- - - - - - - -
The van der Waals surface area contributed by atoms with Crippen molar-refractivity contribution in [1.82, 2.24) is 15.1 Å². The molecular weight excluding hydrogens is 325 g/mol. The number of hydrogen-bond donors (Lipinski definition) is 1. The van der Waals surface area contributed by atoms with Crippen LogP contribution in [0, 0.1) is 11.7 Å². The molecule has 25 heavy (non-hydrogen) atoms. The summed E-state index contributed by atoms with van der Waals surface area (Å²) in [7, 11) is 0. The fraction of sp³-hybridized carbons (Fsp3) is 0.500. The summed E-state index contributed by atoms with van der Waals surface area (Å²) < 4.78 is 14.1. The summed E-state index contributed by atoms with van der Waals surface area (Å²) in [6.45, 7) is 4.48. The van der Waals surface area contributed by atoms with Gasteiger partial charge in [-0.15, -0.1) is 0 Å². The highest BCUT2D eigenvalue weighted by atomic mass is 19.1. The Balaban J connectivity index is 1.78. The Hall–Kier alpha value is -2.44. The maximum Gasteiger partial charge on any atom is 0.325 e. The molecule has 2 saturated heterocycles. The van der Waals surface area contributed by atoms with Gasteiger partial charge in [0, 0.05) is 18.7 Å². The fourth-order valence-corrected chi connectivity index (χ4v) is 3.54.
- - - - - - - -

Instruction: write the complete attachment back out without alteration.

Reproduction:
The van der Waals surface area contributed by atoms with Crippen molar-refractivity contribution in [1.82, 2.24) is 15.1 Å². The molecular weight excluding hydrogens is 325 g/mol. The number of hydrogen-bond donors (Lipinski definition) is 1. The van der Waals surface area contributed by atoms with Crippen LogP contribution in [0, 0.1) is 11.7 Å². The molecule has 25 heavy (non-hydrogen) atoms. The summed E-state index contributed by atoms with van der Waals surface area (Å²) in [7, 11) is 0. The fraction of sp³-hybridized carbons (Fsp3) is 0.500. The summed E-state index contributed by atoms with van der Waals surface area (Å²) < 4.78 is 14.1. The summed E-state index contributed by atoms with van der Waals surface area (Å²) in [6.45, 7) is 4.48. The van der Waals surface area contributed by atoms with Gasteiger partial charge in [-0.15, -0.1) is 0 Å². The highest BCUT2D eigenvalue weighted by atomic mass is 19.1. The Balaban J connectivity index is 1.78. The Hall–Kier alpha value is -2.44. The maximum Gasteiger partial charge on any atom is 0.325 e. The molecule has 2 saturated heterocycles. The van der Waals surface area contributed by atoms with Gasteiger partial charge in [0, 0.05) is 18.7 Å². The fourth-order valence-corrected chi connectivity index (χ4v) is 3.54.